General Motors Death Watch 50: 399 Days and Counting

Robert Farago
by Robert Farago
general motors death watch 50 399 days and counting

On Tuesday, the elephant in GM's boardroom removed its cloaking device. In the heart of GM's corporate HQ, in the middle of the Detroit auto show, Jerome P. York told GM's management to fall on their swords. More specifically, the man behind The Man Who Would Be King told The General's generals to prune their salaries, big style. Sure, Kirk Kerkorian's proxy also recommended killing brands, halving dividends, eliminating production capacity and a bunch of other turnaround type stuff. But his call for deep cuts in executive compensation was the exec's most chilling suggestion– at least to the people pulling the strings at the world's largest automaker. RenCen shuddered in horror.

Characteristically, the West Point grad was happy to put some hard numbers to his personal attack. According to York, GM's Board of Bystanders should work for "significantly less" than $200k per year. The company's top five officers should take a "significant" hit to their $7m per year salary. Management further down the "pyramid" should suck up double digit reductions, until "you got to the lowest levels in the plants and offices, where the percentage would hopefully be only a single digit number." In short, Mr. York seems Hell bent on turning on the lights and sending GM's lifelong party-goers home to their parents.

And why not? Obviously, Kirk "Mr. Las Vegas" Kerkorian doesn't have the juice to whack GM CEO Rabid Rick Wagoner and his Board of Bystanders and replace them with made men like York. Captain Kirk knows if he leaves it too long, it'll be too late: they'll be nothing left to plunder. So Kirk decided to kick 'em where it hurts. You know, wake 'em up a little. And just in case GM's fat cats were too stupid to feel the pain, York pointed to the time bomb ticking in the corner: "…the current cash burn rate of $24m per day would keep GM going for another thousand days or… roughly three years." Whew! "But of course that's if conditions remain the same as they were in the first nine months of 2005." Stop it Jer; you're killing me!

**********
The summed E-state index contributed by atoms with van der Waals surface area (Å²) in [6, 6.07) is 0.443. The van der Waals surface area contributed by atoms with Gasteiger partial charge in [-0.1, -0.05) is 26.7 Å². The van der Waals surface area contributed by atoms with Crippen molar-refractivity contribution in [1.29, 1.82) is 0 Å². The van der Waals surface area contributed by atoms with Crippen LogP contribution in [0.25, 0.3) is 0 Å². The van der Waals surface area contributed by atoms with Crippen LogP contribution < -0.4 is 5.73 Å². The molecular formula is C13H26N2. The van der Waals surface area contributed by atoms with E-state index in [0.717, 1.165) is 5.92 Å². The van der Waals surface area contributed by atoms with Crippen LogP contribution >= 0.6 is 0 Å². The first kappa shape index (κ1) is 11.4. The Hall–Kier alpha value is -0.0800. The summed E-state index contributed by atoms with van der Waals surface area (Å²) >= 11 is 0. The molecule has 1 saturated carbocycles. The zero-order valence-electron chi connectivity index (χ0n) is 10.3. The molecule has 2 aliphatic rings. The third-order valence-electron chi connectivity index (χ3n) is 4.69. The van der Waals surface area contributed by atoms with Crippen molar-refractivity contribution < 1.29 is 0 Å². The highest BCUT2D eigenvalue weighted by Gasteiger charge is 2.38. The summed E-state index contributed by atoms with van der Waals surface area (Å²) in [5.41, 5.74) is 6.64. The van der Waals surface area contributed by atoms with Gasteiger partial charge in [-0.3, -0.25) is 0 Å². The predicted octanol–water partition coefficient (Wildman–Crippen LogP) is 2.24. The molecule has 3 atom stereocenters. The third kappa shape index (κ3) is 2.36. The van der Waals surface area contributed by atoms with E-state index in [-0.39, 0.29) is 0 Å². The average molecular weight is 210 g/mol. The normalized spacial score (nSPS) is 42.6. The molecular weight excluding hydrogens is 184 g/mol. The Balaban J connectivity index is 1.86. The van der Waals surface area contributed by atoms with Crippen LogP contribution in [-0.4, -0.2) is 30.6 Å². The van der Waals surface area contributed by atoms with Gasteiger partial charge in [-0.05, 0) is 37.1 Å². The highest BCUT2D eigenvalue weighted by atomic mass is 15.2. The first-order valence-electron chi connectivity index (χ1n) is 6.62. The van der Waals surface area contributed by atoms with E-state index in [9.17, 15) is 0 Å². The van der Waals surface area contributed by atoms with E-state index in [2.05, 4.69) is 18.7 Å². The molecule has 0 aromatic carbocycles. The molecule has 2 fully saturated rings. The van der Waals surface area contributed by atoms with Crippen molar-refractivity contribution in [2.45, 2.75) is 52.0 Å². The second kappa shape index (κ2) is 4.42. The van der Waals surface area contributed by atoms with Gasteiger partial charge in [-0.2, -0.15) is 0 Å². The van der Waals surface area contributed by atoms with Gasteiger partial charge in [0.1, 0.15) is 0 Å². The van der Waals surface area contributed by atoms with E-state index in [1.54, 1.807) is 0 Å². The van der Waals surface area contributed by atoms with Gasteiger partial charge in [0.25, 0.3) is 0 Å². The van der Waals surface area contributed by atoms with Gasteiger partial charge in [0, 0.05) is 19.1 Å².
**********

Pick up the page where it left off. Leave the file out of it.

York's speech gave three reasons why GM's thousand day march to bankruptcy might take a bit longer (The General's new SUV's, the Chevy Malibu "renewal" and the Saturn Aura), and a more complete and plausible list of reasons why the gig could be up by next Friday (a weakening US economy, the cost of Delphi's union peace and downsizing production, the loss of GMAC income and market share). As far as veiled threats go, this one arrived buck naked on a white charger, and I don't mean the sexy new Dodge. In fact, it was so compelling it probably scared GM's top dogs for a full ten minutes.

Despite York's ability to spell-out GM's clear and present danger, his speech lacked sufficient animus to light a sustained fire under GM's corporate butt. It was couched as "tough love", suffused with compliments and reassurances. "We're not waiting to feast on GM's dismembered body," York as-good-as declared. "We're here because we want to see GM restored to its former glory– well, OK, profitability." Call it the Home Depot approach: You can do it. We can help. To which GM's Car Czar Maximum Bob Lutz immediately and publicly replied: I can do it and you can piss off. And leave your hands off my salary, Bub.